February 10, 2015 4:25 pm
Updated: February 10, 2015 5:54 pm

Pilot project making free condoms available at bars

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MONCTON – A pilot project launched this week in New Brunswick will see bars across the province have free condoms available to try to encourage patrons to have safer sex.

Debby Warren, Executive Director of AIDS Moncton, one of the groups behind the pilot, says the rates of sexually transmitted infections are high in New Brunswick, especially among young adults ages 19 to 25.

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“Up to 70 per cent of people are not even aware that they may have the infection,” she said of chlamydia, which is particularly high. “So obviously if left untreated, it can cause other issues. So for example in young women, it could affect their fertility.”

According to AIDS New Brunswick, chlamydia, gonorrhea and syphilis have been on the rise in recent years in the province. The pilot project, dubbed “FreeDomes,” is trying to lower the rate of infections.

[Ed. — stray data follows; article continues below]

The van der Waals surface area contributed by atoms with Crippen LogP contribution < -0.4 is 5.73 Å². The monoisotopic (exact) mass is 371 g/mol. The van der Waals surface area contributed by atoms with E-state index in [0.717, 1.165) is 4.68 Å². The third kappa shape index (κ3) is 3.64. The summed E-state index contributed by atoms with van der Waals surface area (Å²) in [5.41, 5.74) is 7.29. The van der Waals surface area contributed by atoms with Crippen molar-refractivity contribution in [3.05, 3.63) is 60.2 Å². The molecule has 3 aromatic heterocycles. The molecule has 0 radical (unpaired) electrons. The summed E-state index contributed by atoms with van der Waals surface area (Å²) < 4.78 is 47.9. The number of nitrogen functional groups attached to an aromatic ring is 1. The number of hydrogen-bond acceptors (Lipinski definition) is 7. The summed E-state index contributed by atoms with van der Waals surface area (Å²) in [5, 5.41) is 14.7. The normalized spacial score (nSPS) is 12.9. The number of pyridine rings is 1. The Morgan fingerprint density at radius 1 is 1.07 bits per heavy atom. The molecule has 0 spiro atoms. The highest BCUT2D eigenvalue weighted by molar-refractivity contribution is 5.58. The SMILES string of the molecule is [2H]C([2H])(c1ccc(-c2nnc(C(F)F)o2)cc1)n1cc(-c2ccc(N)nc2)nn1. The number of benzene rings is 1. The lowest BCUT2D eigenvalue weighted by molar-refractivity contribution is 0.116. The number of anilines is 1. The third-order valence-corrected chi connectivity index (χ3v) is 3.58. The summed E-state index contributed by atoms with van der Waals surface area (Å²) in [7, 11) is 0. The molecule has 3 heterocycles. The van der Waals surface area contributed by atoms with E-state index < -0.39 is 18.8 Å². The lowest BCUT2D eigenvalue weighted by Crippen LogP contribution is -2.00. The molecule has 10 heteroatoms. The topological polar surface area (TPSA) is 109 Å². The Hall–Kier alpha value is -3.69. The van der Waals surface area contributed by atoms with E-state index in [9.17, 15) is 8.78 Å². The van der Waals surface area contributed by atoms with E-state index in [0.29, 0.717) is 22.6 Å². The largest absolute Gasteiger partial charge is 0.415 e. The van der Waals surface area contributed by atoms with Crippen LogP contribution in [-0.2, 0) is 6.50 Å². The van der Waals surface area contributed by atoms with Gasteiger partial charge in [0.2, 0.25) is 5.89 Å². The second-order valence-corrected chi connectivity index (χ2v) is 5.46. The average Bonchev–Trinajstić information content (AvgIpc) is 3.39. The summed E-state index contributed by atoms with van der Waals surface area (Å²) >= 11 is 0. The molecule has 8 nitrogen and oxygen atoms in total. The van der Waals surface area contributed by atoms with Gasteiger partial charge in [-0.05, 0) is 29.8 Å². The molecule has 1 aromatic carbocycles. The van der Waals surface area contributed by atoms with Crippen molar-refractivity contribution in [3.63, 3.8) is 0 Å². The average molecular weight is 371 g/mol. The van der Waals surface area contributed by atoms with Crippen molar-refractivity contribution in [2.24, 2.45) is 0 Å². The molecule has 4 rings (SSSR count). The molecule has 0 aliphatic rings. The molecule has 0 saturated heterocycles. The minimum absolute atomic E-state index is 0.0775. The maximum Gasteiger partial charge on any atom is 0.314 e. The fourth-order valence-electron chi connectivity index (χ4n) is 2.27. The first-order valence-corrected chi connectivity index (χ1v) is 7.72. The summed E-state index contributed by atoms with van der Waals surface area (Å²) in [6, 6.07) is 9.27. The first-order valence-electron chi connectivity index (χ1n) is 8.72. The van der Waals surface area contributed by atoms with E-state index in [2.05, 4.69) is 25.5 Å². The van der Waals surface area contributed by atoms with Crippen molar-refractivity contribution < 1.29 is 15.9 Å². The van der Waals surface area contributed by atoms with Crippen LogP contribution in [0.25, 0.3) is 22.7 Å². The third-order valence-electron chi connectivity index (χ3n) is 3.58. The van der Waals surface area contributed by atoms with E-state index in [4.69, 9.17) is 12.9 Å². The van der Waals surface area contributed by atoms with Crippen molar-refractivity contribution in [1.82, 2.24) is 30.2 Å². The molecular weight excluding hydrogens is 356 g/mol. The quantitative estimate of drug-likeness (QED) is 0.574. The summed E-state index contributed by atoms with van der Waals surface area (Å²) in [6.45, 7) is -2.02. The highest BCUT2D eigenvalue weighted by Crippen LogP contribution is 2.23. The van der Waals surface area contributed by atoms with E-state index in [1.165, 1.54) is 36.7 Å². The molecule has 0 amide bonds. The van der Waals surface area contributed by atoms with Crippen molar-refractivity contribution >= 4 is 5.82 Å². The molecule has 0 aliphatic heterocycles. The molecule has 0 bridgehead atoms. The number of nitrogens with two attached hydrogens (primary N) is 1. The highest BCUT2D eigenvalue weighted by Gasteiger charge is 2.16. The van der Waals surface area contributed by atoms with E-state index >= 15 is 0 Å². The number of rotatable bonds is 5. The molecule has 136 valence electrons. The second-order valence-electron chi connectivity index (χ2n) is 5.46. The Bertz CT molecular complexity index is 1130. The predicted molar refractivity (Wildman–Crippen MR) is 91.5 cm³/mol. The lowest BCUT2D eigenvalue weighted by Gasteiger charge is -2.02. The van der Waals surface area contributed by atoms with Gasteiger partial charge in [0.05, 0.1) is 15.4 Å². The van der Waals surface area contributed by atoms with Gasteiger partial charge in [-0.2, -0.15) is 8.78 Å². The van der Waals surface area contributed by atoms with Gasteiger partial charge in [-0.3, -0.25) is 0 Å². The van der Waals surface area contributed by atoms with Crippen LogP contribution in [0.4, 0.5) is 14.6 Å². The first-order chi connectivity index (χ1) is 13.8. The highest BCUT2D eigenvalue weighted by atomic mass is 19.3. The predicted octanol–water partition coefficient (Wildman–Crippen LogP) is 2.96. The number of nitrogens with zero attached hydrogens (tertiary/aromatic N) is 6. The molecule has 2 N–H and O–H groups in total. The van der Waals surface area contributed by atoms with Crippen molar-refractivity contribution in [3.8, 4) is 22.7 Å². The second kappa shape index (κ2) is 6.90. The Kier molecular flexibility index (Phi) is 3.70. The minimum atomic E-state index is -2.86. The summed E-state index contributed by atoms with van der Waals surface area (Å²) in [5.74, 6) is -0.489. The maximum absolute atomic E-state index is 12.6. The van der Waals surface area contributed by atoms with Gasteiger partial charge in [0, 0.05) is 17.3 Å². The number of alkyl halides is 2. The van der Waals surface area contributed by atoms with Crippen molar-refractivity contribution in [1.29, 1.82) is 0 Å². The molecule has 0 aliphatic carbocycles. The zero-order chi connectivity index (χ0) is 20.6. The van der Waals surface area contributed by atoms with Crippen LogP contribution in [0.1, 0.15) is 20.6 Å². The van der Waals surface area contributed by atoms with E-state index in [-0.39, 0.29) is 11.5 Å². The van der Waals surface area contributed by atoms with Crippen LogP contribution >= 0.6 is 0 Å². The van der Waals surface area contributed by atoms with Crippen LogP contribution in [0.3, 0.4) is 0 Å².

“It’s a pilot project basically to encourage condom use, because we know that condoms are 98 per cent effective – the male condom – when used consistently and properly,” Warren said.

She said young adults are one of the groups that are most susceptible to being infected by an STI, but reminded that other age groups are also vulnerable.

The Moncton team has created a condom mascot named Richard, who will be going around to bars to hand out condoms. Warren said the point is to use humor to get people talking and make them more comfortable about the subject.

Wize Guyz Pub on Robinson street in Moncton is one of the bars participating in the pilot. Tyler Blakely, the pub’s bartender, says customer feedback on the program has been positive.

“They emptied pretty quickly. So people are using them,” he said. Blakely said they got a new delivery of condoms on Tuesday because they ran out of their first batch.

“We thought it was important to participate because we have a lot of customers that make poor decisions and we want them to make wise decisions,” he said.

The pilot will run for seven weeks. Warren said encouraging condom-use is also a wise decision for the province.

“It costs a lot more to treat, than it does to prevent,” she said, adding that each condom only costs about 15 cents.

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